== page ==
dc.description.abstractMost composition studies focus on students’ writing processes and written products without integrating reading into their research activities. More recently, researchers have acknowledged the reciprocal reading-writing relationship and begun to examine reading-to-write or discourse synthesis processes. Research shows that discourse synthesis is cognitively demanding and that most second language writers lack linguistic, mental, and sociocultural resources to perform this task effectively. Existing studies have not emphasised the role of self-directed speech as a self-regulatory strategy while students read multiple texts in order to write. This thesis addresses this gap in the literature. Informed by sociocultural theoretical notions that cognition is socially mediated and that speech is instrumental in learning and development, this qualitative multiple-case-studies thesis examined how five Thai EFL tertiary students applied their knowledge and skills, following explicit concept-based instruction on discourse synthesis, textual coherence, and argumentation. The researcher designed and delivered a four-week intervention in which the learning concepts, materials, and verbalisation were instrumental in promoting conceptual understanding and reading-to-write performance. Explicitly taught verbalisation or self-directed speech, together with learning materials specifically designed as schemes for task orientation, was a key for self-regulation as participants read multiple texts in order to compose an argument essay. The study adopted an activity theoretical framework and microgenetic analysis. The analysis aimed to describe the participants as social beings and to outline their self-regulation as it unfolded during a mediated reading-to-write activity. Data from a pre-task questionnaire on strategy use and from a post-task written self-reflection form together with video-recorded data during the end-of-intervention discourse synthesis task and interview data were triangulated to examine how reading-to-write activities were mediated and regulated. Findings were organised around four main themes: participants as readers and writers of English, essay argument structure, microgenetic findings of unfolding self-regulatory behaviour during the discourse synthesis activity, and developmental gains as perceived by the participants during concept-based instruction. The findings in this study show that participants’ reading and writing difficulties and argumentation were, in part, shaped by the social, historical and cultural factors in the Thai EFL context, and that participants’ strategic application of verbalisation and learning materials mediated their developmental changes and self-regulation. During the discourse synthesis task, participants used self-directed speech as a strategy and demonstrated varying degrees of self-regulation over various task aspects. Successful task completion indicated purposeful mediated learning with strong orientation towards the task, based on conceptual understanding, specific goals, and voluntary inclusion of learning materials as psychological tools. All participants reportedly viewed verbalisation as a useful strategy and most participants were able to describe their increased theoretical understanding of the concepts explicitly taught. However, their conceptual understanding did not always translate into their actual performance. These findings raise pedagogical implications and highlight the need for human mediators to make explicit the learning concepts, materials and strategies, so that theoretical understanding and learning tools can lead to meaningful task performance. Based on the above findings, this thesis proposes a self-regulation model and calls for future research to investigate how explicit verbalisation training can be systematised.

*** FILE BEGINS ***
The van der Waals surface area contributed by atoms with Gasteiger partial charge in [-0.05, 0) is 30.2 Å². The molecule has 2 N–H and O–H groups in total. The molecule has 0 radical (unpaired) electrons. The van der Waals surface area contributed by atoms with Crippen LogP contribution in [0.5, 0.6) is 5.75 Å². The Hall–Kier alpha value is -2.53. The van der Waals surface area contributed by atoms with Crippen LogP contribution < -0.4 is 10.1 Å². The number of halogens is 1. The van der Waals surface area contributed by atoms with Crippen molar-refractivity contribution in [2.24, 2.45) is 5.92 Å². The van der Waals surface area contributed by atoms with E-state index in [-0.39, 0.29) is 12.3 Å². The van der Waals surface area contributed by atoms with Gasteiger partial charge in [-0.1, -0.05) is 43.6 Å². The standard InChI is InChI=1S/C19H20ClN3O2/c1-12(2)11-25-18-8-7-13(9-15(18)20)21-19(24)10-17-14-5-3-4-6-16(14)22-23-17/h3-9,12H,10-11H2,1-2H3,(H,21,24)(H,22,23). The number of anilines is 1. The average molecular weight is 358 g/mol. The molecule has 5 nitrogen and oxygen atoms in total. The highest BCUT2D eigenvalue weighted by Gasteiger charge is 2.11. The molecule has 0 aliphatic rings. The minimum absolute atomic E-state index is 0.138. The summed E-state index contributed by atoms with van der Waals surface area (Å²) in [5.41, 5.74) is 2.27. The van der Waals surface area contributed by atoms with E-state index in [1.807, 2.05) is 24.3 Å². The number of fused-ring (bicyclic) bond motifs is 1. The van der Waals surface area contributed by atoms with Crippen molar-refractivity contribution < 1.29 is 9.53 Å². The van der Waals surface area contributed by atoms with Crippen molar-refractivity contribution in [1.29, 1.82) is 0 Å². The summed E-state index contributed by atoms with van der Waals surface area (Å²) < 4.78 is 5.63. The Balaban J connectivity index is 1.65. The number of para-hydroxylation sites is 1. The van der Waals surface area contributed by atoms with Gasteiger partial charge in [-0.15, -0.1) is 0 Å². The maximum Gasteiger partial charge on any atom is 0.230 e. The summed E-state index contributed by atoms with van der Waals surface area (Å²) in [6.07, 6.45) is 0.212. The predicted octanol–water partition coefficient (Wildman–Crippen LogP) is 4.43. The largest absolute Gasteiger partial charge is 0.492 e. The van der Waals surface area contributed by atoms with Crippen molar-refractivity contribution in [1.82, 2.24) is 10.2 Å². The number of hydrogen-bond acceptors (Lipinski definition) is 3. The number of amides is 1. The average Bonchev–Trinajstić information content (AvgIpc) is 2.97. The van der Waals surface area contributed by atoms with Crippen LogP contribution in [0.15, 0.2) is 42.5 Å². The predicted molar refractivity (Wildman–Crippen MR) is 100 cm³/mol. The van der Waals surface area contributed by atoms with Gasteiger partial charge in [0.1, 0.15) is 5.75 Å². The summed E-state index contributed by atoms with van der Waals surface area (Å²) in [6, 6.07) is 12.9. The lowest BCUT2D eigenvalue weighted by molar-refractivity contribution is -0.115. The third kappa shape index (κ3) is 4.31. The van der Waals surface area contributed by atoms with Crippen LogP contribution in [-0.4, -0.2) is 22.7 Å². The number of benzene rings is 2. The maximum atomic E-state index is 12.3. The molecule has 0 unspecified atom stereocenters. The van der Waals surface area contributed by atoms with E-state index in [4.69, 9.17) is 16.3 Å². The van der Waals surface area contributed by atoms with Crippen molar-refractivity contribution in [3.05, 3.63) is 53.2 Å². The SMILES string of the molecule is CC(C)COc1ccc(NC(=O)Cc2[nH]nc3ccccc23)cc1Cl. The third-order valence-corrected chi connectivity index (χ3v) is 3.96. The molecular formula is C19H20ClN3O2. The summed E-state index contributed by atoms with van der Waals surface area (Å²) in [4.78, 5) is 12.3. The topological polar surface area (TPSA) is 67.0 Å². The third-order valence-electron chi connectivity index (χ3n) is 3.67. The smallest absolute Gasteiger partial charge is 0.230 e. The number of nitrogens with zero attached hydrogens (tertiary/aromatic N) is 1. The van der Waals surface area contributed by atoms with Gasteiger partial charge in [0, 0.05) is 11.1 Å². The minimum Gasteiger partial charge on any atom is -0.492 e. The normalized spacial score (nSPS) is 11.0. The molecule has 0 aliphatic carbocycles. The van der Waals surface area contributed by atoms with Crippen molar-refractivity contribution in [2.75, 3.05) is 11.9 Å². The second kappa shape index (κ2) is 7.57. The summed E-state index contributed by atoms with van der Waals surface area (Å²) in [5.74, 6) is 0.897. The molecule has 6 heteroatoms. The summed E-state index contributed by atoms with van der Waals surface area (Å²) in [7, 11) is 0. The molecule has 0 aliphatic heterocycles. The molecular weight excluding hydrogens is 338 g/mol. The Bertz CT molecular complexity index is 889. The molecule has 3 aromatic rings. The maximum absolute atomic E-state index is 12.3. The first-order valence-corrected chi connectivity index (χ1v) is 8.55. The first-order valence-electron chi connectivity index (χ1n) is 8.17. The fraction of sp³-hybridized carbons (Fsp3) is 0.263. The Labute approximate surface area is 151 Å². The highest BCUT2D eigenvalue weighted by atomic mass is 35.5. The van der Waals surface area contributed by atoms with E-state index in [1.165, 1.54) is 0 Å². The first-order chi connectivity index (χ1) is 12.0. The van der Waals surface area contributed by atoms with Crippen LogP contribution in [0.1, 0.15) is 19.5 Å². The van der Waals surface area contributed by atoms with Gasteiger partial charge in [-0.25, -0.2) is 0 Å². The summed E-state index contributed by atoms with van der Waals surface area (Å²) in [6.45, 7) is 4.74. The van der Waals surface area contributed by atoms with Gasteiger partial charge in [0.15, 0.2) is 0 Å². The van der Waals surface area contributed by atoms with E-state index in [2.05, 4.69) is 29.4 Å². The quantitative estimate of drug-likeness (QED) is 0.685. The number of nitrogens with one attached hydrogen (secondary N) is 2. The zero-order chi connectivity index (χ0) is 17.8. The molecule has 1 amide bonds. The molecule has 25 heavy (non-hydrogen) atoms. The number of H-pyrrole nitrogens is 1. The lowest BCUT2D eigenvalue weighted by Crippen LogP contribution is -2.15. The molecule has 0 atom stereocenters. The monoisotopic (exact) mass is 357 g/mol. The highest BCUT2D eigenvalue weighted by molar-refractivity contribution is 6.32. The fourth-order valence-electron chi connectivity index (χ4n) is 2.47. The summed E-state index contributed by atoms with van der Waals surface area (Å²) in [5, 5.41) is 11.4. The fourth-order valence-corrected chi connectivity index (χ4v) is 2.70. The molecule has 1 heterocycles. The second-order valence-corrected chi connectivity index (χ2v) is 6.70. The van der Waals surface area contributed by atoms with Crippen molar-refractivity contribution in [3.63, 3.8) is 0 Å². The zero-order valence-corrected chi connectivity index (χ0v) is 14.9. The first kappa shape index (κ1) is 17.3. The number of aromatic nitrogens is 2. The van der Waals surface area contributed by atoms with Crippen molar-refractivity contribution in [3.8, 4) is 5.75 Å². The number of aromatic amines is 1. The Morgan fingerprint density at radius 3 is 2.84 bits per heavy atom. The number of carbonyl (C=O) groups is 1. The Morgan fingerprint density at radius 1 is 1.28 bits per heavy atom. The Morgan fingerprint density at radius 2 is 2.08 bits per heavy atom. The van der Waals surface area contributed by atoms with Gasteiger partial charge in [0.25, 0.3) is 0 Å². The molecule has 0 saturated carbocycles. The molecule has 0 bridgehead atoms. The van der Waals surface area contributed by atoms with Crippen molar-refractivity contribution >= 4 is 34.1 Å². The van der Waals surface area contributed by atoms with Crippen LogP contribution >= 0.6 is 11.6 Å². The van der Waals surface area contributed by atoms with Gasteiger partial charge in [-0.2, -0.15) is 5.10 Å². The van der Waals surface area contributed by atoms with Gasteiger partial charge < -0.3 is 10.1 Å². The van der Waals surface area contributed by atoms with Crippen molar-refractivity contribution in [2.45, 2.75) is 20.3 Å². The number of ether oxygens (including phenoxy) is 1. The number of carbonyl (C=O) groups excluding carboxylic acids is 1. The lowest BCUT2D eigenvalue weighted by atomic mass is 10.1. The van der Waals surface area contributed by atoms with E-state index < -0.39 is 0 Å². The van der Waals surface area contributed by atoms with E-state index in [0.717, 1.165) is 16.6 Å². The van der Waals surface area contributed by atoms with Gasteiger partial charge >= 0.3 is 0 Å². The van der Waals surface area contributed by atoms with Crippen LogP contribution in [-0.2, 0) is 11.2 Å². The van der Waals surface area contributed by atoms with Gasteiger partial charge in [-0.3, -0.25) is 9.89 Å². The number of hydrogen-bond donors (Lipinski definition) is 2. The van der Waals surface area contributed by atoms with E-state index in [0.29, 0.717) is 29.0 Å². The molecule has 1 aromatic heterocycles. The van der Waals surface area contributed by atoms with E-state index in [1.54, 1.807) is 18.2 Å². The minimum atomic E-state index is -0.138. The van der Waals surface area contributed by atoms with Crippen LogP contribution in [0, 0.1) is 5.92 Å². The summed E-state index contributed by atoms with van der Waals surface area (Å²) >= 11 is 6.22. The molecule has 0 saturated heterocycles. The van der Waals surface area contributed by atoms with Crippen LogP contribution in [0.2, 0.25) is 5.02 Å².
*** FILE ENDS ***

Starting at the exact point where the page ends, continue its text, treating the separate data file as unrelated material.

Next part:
dc.format.mimetypeapplication/pdf